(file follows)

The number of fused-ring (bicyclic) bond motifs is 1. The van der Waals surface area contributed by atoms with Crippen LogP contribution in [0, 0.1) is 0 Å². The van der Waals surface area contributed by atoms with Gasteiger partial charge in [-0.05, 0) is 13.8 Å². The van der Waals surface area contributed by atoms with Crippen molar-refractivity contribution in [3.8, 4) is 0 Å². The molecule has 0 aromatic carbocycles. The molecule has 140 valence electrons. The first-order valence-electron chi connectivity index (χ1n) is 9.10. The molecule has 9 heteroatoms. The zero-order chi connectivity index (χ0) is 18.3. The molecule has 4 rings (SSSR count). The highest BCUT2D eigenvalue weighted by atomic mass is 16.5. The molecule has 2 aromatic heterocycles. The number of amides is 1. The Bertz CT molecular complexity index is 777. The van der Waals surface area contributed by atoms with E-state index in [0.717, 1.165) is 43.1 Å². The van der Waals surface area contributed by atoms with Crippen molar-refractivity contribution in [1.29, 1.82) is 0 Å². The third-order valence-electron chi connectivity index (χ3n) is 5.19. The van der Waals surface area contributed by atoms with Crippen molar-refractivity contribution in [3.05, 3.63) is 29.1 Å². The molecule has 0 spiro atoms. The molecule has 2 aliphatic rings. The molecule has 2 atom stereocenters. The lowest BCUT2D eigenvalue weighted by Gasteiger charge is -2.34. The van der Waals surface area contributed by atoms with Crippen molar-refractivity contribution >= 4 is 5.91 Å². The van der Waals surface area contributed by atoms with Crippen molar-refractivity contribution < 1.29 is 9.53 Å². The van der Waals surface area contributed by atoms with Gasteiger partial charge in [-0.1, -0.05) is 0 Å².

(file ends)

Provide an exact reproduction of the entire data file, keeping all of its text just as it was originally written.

The number of fused-ring (bicyclic) bond motifs is 1. The van der Waals surface area contributed by atoms with Crippen LogP contribution in [0, 0.1) is 0 Å². The van der Waals surface area contributed by atoms with Gasteiger partial charge in [-0.05, 0) is 13.8 Å². The van der Waals surface area contributed by atoms with Crippen molar-refractivity contribution in [3.8, 4) is 0 Å². The molecule has 0 aromatic carbocycles. The molecule has 140 valence electrons. The first-order valence-electron chi connectivity index (χ1n) is 9.10. The molecule has 9 heteroatoms. The zero-order chi connectivity index (χ0) is 18.3. The molecule has 4 rings (SSSR count). The highest BCUT2D eigenvalue weighted by atomic mass is 16.5. The molecule has 2 aromatic heterocycles. The number of amides is 1. The Bertz CT molecular complexity index is 777. The van der Waals surface area contributed by atoms with E-state index in [0.717, 1.165) is 43.1 Å². The van der Waals surface area contributed by atoms with Crippen molar-refractivity contribution in [1.29, 1.82) is 0 Å². The third-order valence-electron chi connectivity index (χ3n) is 5.19. The van der Waals surface area contributed by atoms with Crippen molar-refractivity contribution in [3.05, 3.63) is 29.1 Å². The molecule has 0 spiro atoms. The molecule has 2 aliphatic rings. The molecule has 2 atom stereocenters. The lowest BCUT2D eigenvalue weighted by Gasteiger charge is -2.34. The van der Waals surface area contributed by atoms with Crippen molar-refractivity contribution >= 4 is 5.91 Å². The van der Waals surface area contributed by atoms with Crippen molar-refractivity contribution < 1.29 is 9.53 Å². The van der Waals surface area contributed by atoms with Gasteiger partial charge in [-0.1, -0.05) is 0 Å².